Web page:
“The shame of a low citizenship score”
We’ve all heard of the “credit score,” right? That number that tells lenders whether you’re a responsible borrower, or if you’re some sort of deadbeat? Your borrowing, repayment, and income history are all factored in to arrive at a number that serves as a shorthand for your credit-worthiness.
Now, imagine taking all your Internet activity and all the doings of you and your friends and using that to come up with a “score” showing how good a citizen you are.
Welcome to today’s China:
China’s Communist government is rolling out a plan to assign everyone in the country “citizenship scores.” According to the ACLU, “China appears to be leveraging all the tools of the information age—electronic purchasing data, social networks, algorithmic sorting—to construct the ultimate tool of social control. It is, as one commentator put it, ‘authoritarianism, gamified.’ ” In the system, everyone is measured by a score ranging from 350 to 950, and that score is linked to a national ID card. In addition to measuring your financial credit, it will also measure political compliance. Expressing the wrong opinion—or merely having friends who express the wrong opinion—will hurt your score. The higher your score, the more privileges the government will grant you.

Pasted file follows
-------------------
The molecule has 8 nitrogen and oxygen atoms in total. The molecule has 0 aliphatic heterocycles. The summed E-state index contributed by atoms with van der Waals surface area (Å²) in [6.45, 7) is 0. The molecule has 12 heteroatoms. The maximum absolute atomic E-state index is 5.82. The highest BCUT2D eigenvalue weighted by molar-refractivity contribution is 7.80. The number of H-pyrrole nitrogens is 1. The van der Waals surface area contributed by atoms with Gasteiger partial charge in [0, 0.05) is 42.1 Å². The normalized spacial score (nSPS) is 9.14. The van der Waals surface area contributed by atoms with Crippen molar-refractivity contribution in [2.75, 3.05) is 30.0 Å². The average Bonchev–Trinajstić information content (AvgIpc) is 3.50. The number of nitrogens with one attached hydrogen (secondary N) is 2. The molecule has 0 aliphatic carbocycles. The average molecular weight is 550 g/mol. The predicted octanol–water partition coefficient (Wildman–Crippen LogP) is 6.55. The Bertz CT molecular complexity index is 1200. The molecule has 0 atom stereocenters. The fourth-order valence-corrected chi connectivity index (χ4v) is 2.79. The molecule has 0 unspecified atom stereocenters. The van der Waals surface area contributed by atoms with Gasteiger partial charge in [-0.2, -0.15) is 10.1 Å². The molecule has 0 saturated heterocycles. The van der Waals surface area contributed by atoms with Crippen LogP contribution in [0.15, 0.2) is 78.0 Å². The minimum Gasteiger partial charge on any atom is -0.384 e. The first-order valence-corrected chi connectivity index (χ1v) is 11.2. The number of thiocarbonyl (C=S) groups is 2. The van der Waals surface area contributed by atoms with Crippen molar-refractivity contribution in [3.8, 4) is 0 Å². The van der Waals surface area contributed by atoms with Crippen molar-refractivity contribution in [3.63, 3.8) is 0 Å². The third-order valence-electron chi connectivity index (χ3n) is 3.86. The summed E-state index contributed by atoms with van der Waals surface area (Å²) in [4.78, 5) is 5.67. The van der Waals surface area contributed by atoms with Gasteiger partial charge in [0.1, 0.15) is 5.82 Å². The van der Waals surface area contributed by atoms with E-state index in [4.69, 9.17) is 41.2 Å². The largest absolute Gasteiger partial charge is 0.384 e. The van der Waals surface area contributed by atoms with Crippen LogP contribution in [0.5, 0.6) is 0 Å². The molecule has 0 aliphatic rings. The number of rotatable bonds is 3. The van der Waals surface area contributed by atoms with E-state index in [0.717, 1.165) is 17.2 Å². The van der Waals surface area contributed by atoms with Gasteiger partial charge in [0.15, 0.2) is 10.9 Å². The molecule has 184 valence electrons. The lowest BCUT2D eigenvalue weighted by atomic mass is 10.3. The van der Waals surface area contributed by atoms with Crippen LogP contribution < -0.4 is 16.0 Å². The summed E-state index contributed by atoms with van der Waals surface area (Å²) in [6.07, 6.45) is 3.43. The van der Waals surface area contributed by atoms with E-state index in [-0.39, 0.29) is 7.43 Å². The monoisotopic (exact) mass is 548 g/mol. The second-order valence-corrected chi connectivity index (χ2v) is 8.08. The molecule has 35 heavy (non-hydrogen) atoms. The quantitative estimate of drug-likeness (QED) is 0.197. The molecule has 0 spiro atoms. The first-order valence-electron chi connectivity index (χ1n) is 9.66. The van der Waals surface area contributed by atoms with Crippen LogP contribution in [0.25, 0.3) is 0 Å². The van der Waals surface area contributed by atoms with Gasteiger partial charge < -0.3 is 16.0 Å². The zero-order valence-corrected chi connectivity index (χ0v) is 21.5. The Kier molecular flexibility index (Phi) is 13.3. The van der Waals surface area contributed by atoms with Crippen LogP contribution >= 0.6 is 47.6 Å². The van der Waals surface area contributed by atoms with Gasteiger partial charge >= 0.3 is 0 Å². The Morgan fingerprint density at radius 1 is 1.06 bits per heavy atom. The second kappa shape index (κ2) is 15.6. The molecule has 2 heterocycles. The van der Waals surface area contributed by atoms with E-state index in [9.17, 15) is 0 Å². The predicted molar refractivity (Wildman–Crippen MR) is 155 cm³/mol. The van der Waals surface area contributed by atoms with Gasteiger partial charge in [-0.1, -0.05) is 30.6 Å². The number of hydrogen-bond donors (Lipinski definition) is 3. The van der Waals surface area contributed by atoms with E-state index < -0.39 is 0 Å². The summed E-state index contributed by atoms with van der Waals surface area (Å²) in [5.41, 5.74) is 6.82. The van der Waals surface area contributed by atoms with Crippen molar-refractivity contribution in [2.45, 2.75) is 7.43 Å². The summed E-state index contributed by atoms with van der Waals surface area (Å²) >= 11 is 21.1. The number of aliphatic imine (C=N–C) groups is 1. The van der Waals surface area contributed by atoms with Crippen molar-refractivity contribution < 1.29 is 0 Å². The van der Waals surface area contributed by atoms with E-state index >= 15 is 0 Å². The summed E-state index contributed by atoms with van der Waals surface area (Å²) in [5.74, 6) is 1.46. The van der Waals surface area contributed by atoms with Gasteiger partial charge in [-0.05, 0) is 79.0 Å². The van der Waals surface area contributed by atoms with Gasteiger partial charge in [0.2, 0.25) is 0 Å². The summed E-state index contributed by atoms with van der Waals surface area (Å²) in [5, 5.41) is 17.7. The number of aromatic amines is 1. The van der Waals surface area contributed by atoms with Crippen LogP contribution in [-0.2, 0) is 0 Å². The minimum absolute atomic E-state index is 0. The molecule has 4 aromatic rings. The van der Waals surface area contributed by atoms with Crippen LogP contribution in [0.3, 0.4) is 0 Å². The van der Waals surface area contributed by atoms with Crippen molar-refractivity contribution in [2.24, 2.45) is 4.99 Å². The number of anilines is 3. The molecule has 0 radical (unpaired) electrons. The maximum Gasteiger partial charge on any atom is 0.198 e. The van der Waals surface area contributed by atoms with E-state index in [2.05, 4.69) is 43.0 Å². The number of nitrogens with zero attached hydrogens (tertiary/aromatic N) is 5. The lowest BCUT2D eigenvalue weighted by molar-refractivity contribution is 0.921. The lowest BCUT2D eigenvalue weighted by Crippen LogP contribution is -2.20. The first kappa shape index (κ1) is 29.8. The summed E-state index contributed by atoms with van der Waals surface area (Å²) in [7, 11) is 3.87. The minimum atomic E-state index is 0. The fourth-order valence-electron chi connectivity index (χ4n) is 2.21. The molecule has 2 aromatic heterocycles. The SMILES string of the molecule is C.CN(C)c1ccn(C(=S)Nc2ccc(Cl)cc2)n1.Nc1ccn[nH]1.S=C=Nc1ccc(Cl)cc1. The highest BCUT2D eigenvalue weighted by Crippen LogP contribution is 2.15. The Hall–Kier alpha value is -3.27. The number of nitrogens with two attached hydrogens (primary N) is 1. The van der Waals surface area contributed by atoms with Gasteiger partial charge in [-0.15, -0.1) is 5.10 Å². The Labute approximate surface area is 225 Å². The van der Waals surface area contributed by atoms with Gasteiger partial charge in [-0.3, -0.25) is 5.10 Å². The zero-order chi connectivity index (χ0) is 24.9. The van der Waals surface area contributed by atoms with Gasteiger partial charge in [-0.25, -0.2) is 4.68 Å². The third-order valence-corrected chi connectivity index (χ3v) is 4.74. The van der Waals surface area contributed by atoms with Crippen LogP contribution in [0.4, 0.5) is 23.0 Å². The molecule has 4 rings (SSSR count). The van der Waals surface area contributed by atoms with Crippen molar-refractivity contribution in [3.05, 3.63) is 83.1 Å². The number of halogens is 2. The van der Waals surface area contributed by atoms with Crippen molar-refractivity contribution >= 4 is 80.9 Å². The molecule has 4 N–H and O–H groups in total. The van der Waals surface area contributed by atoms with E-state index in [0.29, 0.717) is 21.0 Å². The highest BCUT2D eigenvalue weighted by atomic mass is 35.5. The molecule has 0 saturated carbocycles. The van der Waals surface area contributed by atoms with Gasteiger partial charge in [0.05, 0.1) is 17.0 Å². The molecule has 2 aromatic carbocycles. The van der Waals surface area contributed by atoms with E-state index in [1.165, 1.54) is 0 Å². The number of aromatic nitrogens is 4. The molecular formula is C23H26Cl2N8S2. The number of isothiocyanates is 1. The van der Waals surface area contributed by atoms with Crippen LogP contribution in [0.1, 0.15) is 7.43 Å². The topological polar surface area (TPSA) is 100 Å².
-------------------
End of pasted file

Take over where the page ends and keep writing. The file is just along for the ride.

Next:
The system will be run by China’s ostensibly private (1) Internet companies. Read on to see how Yahoo –an American company– is a part owner in this tool of oppression. Ironic, right? The Internet, which is supposed to intellectually liberate Man by providing him with near limitless information, is instead being twisted by an evil regime and its American(!) collaborator into a means of thought control.
This should rightly horrify Westerners, Americans most of all (2), and it wouldn’t be unreasonable to expect a government founded on the principle of human liberty to not only criticize such a system and those who enable it, but to forbid companies that do business in the US from any participation.
But that would require an American government that believed in American values, something we’re currently lacking.
I suppose we should be grateful progressives can’t ever implement something similar here.
(1) Only officially a Communist state, now. Though the Communist Party maintains a monopoly on political and coercive power, the system has evolved more toward a fascist, state-capitalist model.
(2) Except for certain New York Times columnists who really, really wish we were more like China.